The Court liberally construes the factual allegations in reviewing a pro se complaint. See Northington v. Jackson, 973 F.2d 1518, 1520-21 (10th Cir. 1992). However, a pro se plaintiff's pleadings are judged by the same legal standards that apply to all litigants and a pro se plaintiff must abide by the applicable rules of court. Ogden v. San Juan County, 32 F.3d 452, 455 (10thCir. 1994). The court is not obligated to craft legal theories for the plaintiff or to supply factual allegations to support the plaintiff's claims. Nor may the court assume the role of advocate for the pro se litigant. Hall v. Bellmon, 935 F.2d at 1110.

         The Claims Against Judge Leos are Barred by Judicial Immunity:

         Velasquez has brought suit against Second Judicial District Judge Cindy Leos. (Doc. 1 at 1). Velasquez's civil rights claims against a judicial officer acting as a judge are clearly barred by absolute judicial immunity. See Stump v. Sparkman, 435 U.S. 349, 355-56 (1978); Christensen v. Ward, 916 F.2d 1462, 1473-76 (10th Cir. 1990); Hunnicutt v. Sewell, 147 N.M. 272, 277-78, 219 P.3d 529, 534-45 (Ct. App. 2009). It is well settled that the doctrine of judicial immunity is applicable in actions, such as the case at bar, with 42 U.S.C. § 1983 claims as well as state law claims. Van Sickle v. Holloway, 791 F.2d 1431, 1434-35 (10th Cir.1986); Collins on Behalf of Collins v. Tabet, 111 N.M. 391, 396, 806 P.2d 40, 45 (1991). Absolute immunity bars all suits for money damages for acts made in the exercise of judicial discretion. Guttman v. Khalsa, 446 F.3d 1027, 1033 (10th Cir.2006).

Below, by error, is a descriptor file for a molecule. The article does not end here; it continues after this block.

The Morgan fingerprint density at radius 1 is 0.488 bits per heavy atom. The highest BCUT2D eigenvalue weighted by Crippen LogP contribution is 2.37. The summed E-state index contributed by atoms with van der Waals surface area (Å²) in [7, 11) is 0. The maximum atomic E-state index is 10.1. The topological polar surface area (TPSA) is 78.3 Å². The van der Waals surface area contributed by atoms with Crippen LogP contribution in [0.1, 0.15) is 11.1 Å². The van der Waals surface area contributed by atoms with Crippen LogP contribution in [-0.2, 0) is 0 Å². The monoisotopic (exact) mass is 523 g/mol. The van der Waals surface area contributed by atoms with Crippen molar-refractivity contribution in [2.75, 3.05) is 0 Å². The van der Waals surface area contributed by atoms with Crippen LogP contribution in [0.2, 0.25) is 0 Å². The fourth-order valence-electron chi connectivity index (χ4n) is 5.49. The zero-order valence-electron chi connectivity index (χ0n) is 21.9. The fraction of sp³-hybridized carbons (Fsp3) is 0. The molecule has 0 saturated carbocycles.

The United States Supreme Court has recognized absolute immunity for officials whose special functions or constitutional status requires complete protection from suit. Harlow v. Fitzgerald, 457 U.S. 800, 807 (1982). The purpose of absolute judicial immunity is:

“to benefit the public, ‘whose interest is that the judges should be at liberty to exercise their functions with independence and without fear of consequences.' The Supreme Court has recognized that ‘the loser in one forum will frequently seek another, charging the participants in the first with unconstitutional animus.' Therefore, absolute immunity is necessary so that judges can perform their functions without harassment or intimidation.”

Van Sickle v. Holloway, 791 F.2d at 1434-35.

         All of Velasquez's allegations against Judge Leos relate to the performance of her judicial functions. (Doc. 1 at 2-3). To the extent Velasquez sought injunctive relief against Judge Leos, his clams have been mooted by the withdrawal and substitution of retained counsel for Velasquez in his criminal case. See Murphy v. Hunt, 455 U.S. 478-481 (1982). Any damages claims against Judge Leos are for acts that were unquestionably made in the exercise of judicial discretion and are barred by absolute judicial immunity. Harlow, 457 U.S. at 807.

         Public Defender Rhinehart Does Not Act Under Color of State Law:

         Velasquez also asserts clams against his Public Defender, Kathleen Rhinehart. ...